Kenyan president Uhuru Kenyatta has been ordered to appear before judges at the International Criminal Court (ICC) next month, even though he was officially informed at the weekend that his landmark trial for crimes against humanity would not go ahead, due to lack of evidence.
MPs of the president’s ruling Jubilee coalition, who claim the charges against him are politically motivated, are to hold a special meeting in Nairobi tomorrow to decide whether he should attend the hearing – or boycott it, seeing it as an attempt to “humiliate” him.
The leader of Kenya’s national assembly, Aden Duale, described the summons from The Hague as “sinister”, observing: “President Kenyatta is the duly elected president of a sovereign country. If there is no evidence against him, then why should the ICC summons him?”
Mr Kenyatta (52) pleads not guilty to masterminding post- election violence in 2008 that left more than 1,200 people dead, and the circumstances in which the case against him collapsed go some way towards answering Mr Duale’s question.
Just a week ago, ICC prosecutor Fatou Bensouda was forced to admit – for the second time –that she would not be in a position to open proceedings on October 7th, as scheduled, due to lack of evidence relating to the president's bank statements and telephone records.
Normally this would be enough for the charges to be withdrawn, Ms Bensouda conceded. But because, she alleged, the lack of evidence was the result of obstructionism by the Kenyan government she asked the court to take the unprecedented step of adjourning the case indefinitely.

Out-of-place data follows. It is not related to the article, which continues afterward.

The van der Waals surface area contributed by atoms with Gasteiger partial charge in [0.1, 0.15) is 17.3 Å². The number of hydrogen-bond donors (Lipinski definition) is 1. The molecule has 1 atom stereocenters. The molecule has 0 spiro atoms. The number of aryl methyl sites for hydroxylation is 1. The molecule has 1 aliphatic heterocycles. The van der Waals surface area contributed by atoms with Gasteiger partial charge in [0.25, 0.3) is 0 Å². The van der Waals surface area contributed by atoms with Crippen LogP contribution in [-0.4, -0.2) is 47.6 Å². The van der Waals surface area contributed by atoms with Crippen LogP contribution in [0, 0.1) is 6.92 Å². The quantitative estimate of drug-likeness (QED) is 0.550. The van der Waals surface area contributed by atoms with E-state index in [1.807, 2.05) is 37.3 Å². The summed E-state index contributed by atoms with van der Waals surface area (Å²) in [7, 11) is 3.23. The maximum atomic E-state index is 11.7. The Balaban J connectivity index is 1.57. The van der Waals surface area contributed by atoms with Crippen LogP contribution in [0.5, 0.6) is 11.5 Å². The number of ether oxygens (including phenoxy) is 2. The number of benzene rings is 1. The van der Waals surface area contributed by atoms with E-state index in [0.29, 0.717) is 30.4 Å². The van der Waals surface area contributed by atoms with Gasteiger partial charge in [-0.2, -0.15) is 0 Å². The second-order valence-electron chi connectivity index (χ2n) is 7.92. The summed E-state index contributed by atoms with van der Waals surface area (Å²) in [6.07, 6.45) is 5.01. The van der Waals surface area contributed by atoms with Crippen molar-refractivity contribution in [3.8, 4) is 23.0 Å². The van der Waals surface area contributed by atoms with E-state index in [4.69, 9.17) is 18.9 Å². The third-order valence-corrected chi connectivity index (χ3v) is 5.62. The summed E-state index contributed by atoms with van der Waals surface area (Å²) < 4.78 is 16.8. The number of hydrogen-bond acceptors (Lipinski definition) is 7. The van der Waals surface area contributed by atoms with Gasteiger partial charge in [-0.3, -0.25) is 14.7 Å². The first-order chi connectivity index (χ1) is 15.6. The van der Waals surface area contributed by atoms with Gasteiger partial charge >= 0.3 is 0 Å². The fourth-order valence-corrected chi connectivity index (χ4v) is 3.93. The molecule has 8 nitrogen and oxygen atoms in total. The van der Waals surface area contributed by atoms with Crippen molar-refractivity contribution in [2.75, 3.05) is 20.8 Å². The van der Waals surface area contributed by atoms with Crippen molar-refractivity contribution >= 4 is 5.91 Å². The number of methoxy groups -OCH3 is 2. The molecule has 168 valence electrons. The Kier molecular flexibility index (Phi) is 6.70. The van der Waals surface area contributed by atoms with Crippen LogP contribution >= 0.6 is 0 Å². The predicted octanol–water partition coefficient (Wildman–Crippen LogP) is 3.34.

The trial of Mr Kenyatta would have been the first time in its 12-year history that a sitting president has appeared in the dock at the ICC – and the most important test so far of the court’s ability to hold ruling elites to account where credible allegations are levelled.
However, in a ruling on Friday, the judges issued an order “vacating” October 7th as the opening date for the trial, while instructing Mr Kenyatta to attend a status conference the following day, to be attended by the prosecution, the defence, and counsel for the victims.
Lawyers for the president have repeatedly asked for the charges to be dismissed for lack of evidence, while counsel for the victims, Irish lawyer Fergal Gaynor, has warned to abandon the case would show that "state obstruction of access to evidence is a viable strategy".
The question last night was whether Mr Kenyatta would be allowed to appear before the court by video link.
“If the accused wishes to attend via video link, he could make a request to the [judges’] chamber . . . At the moment no such request has been made,” said an ICC spokeswoman.
On the first anniversary of the Westgate shopping mall attack which left 67 dead, Mr Kenyatta promised on Sunday to “stay the course” against al-Shabaab militants.